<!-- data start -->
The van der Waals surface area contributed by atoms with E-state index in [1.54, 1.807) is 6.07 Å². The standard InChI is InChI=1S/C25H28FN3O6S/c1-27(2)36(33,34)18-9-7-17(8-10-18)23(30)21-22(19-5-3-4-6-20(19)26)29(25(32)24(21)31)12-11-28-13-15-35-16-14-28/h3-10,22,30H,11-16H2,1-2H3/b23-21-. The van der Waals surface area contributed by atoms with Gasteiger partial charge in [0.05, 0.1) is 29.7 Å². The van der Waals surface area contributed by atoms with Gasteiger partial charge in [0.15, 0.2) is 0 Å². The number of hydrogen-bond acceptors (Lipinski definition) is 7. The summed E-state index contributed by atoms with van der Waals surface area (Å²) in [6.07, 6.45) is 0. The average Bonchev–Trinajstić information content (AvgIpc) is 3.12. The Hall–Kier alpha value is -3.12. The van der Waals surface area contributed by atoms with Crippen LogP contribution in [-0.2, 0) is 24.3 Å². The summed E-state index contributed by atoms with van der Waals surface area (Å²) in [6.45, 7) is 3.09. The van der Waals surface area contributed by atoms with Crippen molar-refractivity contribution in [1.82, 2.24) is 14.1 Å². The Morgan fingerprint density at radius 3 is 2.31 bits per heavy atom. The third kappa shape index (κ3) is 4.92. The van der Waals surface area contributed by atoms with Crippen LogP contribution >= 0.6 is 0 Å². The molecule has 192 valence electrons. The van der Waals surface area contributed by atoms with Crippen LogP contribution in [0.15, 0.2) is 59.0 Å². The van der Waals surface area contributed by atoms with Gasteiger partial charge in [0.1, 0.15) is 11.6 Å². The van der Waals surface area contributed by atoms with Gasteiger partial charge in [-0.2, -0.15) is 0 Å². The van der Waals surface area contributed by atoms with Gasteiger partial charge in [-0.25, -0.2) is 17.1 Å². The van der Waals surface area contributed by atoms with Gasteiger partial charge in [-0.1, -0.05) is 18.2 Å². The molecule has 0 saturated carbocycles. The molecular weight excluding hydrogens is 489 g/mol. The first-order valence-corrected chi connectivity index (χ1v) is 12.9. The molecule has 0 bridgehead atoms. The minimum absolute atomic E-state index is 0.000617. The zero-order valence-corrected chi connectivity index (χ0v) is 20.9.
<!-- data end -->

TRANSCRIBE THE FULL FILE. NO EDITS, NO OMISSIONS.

The van der Waals surface area contributed by atoms with E-state index in [1.54, 1.807) is 6.07 Å². The standard InChI is InChI=1S/C25H28FN3O6S/c1-27(2)36(33,34)18-9-7-17(8-10-18)23(30)21-22(19-5-3-4-6-20(19)26)29(25(32)24(21)31)12-11-28-13-15-35-16-14-28/h3-10,22,30H,11-16H2,1-2H3/b23-21-. The van der Waals surface area contributed by atoms with Gasteiger partial charge in [0.05, 0.1) is 29.7 Å². The van der Waals surface area contributed by atoms with Gasteiger partial charge in [0.15, 0.2) is 0 Å². The number of hydrogen-bond acceptors (Lipinski definition) is 7. The summed E-state index contributed by atoms with van der Waals surface area (Å²) in [6.07, 6.45) is 0. The average Bonchev–Trinajstić information content (AvgIpc) is 3.12. The Hall–Kier alpha value is -3.12. The van der Waals surface area contributed by atoms with Crippen LogP contribution in [-0.2, 0) is 24.3 Å². The summed E-state index contributed by atoms with van der Waals surface area (Å²) in [6.45, 7) is 3.09. The van der Waals surface area contributed by atoms with Crippen molar-refractivity contribution in [1.82, 2.24) is 14.1 Å². The Morgan fingerprint density at radius 3 is 2.31 bits per heavy atom. The third kappa shape index (κ3) is 4.92. The van der Waals surface area contributed by atoms with Crippen LogP contribution >= 0.6 is 0 Å². The molecule has 192 valence electrons. The van der Waals surface area contributed by atoms with Crippen LogP contribution in [0.15, 0.2) is 59.0 Å². The van der Waals surface area contributed by atoms with Gasteiger partial charge in [0.1, 0.15) is 11.6 Å². The van der Waals surface area contributed by atoms with Gasteiger partial charge in [-0.2, -0.15) is 0 Å². The van der Waals surface area contributed by atoms with Gasteiger partial charge in [-0.25, -0.2) is 17.1 Å². The van der Waals surface area contributed by atoms with Gasteiger partial charge in [-0.1, -0.05) is 18.2 Å². The molecule has 0 saturated carbocycles. The molecular weight excluding hydrogens is 489 g/mol. The first-order valence-corrected chi connectivity index (χ1v) is 12.9. The molecule has 0 bridgehead atoms. The minimum absolute atomic E-state index is 0.000617. The zero-order valence-corrected chi connectivity index (χ0v) is 20.9.